[32] Andersson, J., F. Schroyen and G. Tosvik (2019), The impact of international tax information exchange agreements on the use of tax amnesty: evidence from Norway, https://papers.ssrn.com/sol3/Delivery.cfm/SSRN_ID3463645_code1391513.pdf?abstractid=3463645&mirid=1.

[22] AU/ATAF/OECD (2021), Tax Transparency in Africa 2021 - Africa Initiative Progress Report, OECD Publishing, https://www.oecd.org/tax/transparency/documents/Tax-Transparency-in-Africa-2021.pdf.

[7] AU/ECA (2015), Track it! Stop it! Get it! Report of the High Level Panel of Illicit Financial Flows from Africa, https://repository.uneca.org/bitstream/handle/10855/22695/b11524868.pdf?sequence=3&isAllowed=y.

[1] Baker, R. (2005), Capitalism’s Achilles Heel: Dirty Money and How to Renew the Free-Market System, Wiley.

[12] Collin, M. (2020), “Illicit Financial Flows: Concepts, Measurement, and Evidence”, The World Bank Research Observer, Vol. 35/1, pp. 44-86, https://doi.org/10.1093/wbro/lkz007.

[5] European Commission (2017), Aggressive tax planning indicators – Final Report, Publications Office of the European Union, https://doi.org/10.2778/847061.

[16] FATF (2021), Anti-money laundering and counter-terrorist financing measures – South Africa, Fourth Round Mutual Evaluation Report, FATF, http://www.fatf-gafi.org/publications/mutualevaluations/documents/mer-south-africa-2021.html.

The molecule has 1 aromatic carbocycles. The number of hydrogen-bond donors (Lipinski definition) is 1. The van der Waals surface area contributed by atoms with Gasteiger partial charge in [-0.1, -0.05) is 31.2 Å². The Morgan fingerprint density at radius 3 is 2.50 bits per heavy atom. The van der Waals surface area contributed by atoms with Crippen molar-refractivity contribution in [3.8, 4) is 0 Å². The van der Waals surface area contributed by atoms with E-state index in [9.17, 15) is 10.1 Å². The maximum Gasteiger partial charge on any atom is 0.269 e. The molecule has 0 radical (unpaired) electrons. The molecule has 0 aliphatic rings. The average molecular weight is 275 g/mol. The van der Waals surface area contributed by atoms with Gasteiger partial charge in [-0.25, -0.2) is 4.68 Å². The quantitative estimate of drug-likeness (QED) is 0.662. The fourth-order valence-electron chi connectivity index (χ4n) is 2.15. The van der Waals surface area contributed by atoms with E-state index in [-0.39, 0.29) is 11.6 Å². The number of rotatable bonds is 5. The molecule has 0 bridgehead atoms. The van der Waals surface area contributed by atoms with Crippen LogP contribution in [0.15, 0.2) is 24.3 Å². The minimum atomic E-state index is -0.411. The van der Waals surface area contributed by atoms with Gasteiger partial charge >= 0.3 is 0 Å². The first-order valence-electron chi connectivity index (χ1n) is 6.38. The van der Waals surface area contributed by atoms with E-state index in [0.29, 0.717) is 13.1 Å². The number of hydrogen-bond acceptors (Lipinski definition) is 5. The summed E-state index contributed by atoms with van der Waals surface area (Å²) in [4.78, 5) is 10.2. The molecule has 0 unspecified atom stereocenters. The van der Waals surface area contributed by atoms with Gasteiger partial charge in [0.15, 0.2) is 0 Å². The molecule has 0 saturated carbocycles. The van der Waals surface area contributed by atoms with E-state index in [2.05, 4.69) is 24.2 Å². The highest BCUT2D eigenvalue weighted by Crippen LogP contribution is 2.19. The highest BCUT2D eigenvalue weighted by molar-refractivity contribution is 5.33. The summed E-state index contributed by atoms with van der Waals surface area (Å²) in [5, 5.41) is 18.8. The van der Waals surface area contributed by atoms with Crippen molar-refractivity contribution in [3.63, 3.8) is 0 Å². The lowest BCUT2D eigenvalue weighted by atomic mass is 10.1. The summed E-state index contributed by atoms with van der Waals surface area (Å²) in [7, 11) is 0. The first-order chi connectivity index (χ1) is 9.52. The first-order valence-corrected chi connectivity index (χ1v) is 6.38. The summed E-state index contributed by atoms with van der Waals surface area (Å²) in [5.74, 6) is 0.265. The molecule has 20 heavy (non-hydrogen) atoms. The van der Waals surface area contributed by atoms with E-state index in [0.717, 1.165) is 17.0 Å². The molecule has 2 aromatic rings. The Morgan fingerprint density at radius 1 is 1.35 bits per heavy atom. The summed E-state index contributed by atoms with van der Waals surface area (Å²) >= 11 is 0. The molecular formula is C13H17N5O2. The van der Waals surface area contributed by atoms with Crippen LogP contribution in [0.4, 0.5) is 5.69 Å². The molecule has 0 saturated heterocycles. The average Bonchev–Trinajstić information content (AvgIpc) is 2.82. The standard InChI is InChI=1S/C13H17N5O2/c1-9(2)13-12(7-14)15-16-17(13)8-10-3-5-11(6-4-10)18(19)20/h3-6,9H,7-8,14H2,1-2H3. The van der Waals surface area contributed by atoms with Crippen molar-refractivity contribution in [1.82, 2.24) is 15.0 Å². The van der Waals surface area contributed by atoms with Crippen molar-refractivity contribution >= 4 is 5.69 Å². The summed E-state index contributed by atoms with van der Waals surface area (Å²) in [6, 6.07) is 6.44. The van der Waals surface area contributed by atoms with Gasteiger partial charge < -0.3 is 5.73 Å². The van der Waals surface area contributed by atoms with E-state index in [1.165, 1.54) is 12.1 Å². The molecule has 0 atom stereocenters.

[6] Global Financial Integrity (2021), Trade-Related Illicit Financial Flows in 134 Developing Countries: 2009-2018, https://secureservercdn.net/

[30] Hundenborn, J., I. Woolard and J. Jellema (2019), “The effect of top incomes on inequality in South Africa”, International Tax and Public Finance, Vol. 26, pp. 1018-1047, https://doi.org/10.1007/s10797-018-9529-9.

[18] Johannesen, N., T. Torslov and L. Wier (2020), “Are Less Developed Countries More Exposed to Multinational Tax Avoidance? Method and Evidence from Micro-Data”, The World Bank Economic Review, Vol. 34/3, pp. 790-809, https://doi.org/10.1093/wber/lhz002.

[14] Kennedy, S. (2019), “The potential of tax microdata for tax policy”, OECD Taxation Working Papers, No. 45, OECD Publishing, Paris, https://dx.doi.org/10.1787/d2283b8e-en.

[13] Nitsch, V. (2016), Trillion dollar estimate: Illicit financial flows from, http://nbn-resolving.de/urn:nbn:de:tuda-tuprints-54379.

[9] O’Reilly, P., K. Parra Ramirez and M. Stemmer (2019), “Exchange of information and bank deposits in international financial centres”, OECD Taxation Working Papers, No. 46, OECD Publishing, Paris, https://dx.doi.org/10.1787/025bfebe-en.